Life Coaching Tip: Let go of procrastination shame. You just may be a sprinter who likes to work with quick bursts of intense effort and is inspired by a deadline. What’s the difference? A procrastinator feels pressured by a deadline, while a sprinter feels inspired. This means the only true difference between these two “types” comes down to your thoughts about deadlines, and you get to decide!
“What if you’re not actually a procrastinator? What if you’re a sprinter instead?”
That’s the question I asked my client, Kyle, after he confessed that he still had not finished gathering all of the documents he needed from his business to take to his tax accountant, and it was go time.
“I’m such a procrastinator,” he told me. He looked defeated and ashamed.
I wasn’t at all surprised by Kyle’s demeanor. Often, when clients tell me they are struggling with procrastination, they tend to feel frustrated and embarrassed.
And I get it. In our culture, procrastination is largely viewed as laziness, a failure of self-regulation or poor time management. Others see it as a kind of avoidance behavior, a maladaptive way of coping when people fear or dread the looming task ahead.
And so, it’s no wonder that those who see themselves as procrastinators feel shame and guilt as they scrambled to make a deadline. And then, this can be just another reason to put a task off, creating a perpetual, self-defeating cycle.
Therefore, the first order of business when dealing with procrastination is to ditch the label. We must be willing to look at what is actually happening with curiosity rather than self-judgement and bring in some self-compassion and forgiveness.
In her book, “Better than Before”, habits expert Gretchen Rubin distinguishes between the three ways people tend to approach a deadline based on their preferred pace:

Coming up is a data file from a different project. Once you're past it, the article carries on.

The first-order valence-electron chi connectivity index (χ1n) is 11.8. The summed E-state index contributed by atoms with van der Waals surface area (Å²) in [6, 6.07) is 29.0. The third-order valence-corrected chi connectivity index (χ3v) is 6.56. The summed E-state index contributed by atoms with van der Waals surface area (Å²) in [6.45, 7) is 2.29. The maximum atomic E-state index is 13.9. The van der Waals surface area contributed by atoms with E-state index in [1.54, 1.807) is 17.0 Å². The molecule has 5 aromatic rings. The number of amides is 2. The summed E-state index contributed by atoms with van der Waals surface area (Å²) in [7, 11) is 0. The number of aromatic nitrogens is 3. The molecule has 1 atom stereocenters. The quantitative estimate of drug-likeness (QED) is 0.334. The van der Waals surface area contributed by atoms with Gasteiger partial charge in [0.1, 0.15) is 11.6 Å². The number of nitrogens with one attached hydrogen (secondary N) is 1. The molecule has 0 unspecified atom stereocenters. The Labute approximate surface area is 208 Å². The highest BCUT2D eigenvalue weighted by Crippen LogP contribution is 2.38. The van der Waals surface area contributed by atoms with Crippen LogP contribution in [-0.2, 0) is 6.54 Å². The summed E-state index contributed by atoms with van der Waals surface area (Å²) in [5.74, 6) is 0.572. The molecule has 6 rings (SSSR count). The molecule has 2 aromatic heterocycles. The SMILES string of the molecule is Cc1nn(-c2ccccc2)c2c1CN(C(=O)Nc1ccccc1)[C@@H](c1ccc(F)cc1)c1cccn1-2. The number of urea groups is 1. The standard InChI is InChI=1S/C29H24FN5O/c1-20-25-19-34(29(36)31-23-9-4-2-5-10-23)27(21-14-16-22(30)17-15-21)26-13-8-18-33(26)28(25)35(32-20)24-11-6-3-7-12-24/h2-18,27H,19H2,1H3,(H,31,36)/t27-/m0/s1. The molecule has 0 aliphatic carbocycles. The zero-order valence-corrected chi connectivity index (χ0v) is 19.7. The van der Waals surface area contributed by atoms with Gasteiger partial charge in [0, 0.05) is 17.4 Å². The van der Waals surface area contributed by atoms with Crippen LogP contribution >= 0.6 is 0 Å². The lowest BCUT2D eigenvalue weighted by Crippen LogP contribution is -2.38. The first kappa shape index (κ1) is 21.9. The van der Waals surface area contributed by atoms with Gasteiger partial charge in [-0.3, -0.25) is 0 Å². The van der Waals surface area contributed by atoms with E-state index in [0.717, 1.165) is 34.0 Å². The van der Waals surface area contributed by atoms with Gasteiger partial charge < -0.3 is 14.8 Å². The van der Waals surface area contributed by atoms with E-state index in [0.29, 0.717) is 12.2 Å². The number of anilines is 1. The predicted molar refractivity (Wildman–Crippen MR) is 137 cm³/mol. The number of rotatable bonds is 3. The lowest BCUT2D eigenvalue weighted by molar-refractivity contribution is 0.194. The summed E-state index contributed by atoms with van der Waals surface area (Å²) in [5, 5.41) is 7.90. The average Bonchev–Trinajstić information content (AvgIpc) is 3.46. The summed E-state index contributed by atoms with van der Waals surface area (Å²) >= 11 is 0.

- Marathoner: The marathoner prefers to work at a slow and steady pace and tends to dislike deadlines.
- Sprinter: The sprinter likes to work with quick bursts of intense effort and is motivated by a deadline. The pressure of the deadline actually clarifies their thoughts and sharpens their focus.
- Procrastinator: The procrastinator is similar to a sprinter in that they tend to finish only when they’re up against the pressure of a deadline, but they hate the stress this brings them. They would prefer to reduce their stress by approaching their work more like a marathoner.
I found these distinctions interesting from the moment I first read about them! And I noticed that, according to Rubin, the only difference between a procrastinator and a sprinter is the way they feel about a deadline. A procrastinator feels pressured by a deadline, while a sprinter feels inspired. This means the only true difference between these two “types” comes down to their thoughts about deadlines.
Simply put, procrastinators must change their story about a deadline from one that is stress producing to one that is motivating.
This is what I told Kyle.
First, I encouraged him to lose the self-imposed procrastinator title, and consider that he might be a sprinter instead. Just that thought alone helped him shake off some of the guilt and shame he had been feeling.
Then, he was able to look at his behavior with less self-judgment and more curiosity. What was really going on here?
Well, truth is, Kyle had recently taken on some new projects and his business was doing well. He had plans to outsource his day-to-day bookkeeping, but other tasks took precedence as his business increased. Then, as the tax deadline grew closer, the task of gathering his documents felt monumental.
Two of his thoughts were: “There’s not enough time to get it all done,” and “I’m so irresponsible. I should’ve started this sooner.”
With thoughts like that, it’s no surprise that Kyle felt shame and anxiety about the impending tax deadline.
And so, I asked him to consider these new thoughts instead:
What if this is the perfect time to start?
What if you are fully capable of getting it done and on schedule?
Next, I encouraged Kyle to create a list of specific missions for himself around organizing his tax documents. I told him to make goals that could be obtained in about 20-minute spurts, but not easily. I encouraged him to develop goals that he knew would be possible to accomplish but would require intense effort to get the job done.
Kyle has always loved a challenge, and so he embraced this idea. He worked in 20- minute intervals with laser precision and focus, and he made his deadline but with nary a moment to spare!
But, of course, he did. That’s what a sprinter does, right?
And so, I’m wondering, how do you tend to approach a deadline?
Have you been calling yourself a procrastinator and feeling shame-y about it?
If so, I want to remind you that you get to decide who you are and how you want to show up.
What if you decided to try these new practices that Kyle used and be a sprinter instead?
If you do give it a go, please drop me a line and tell me about it!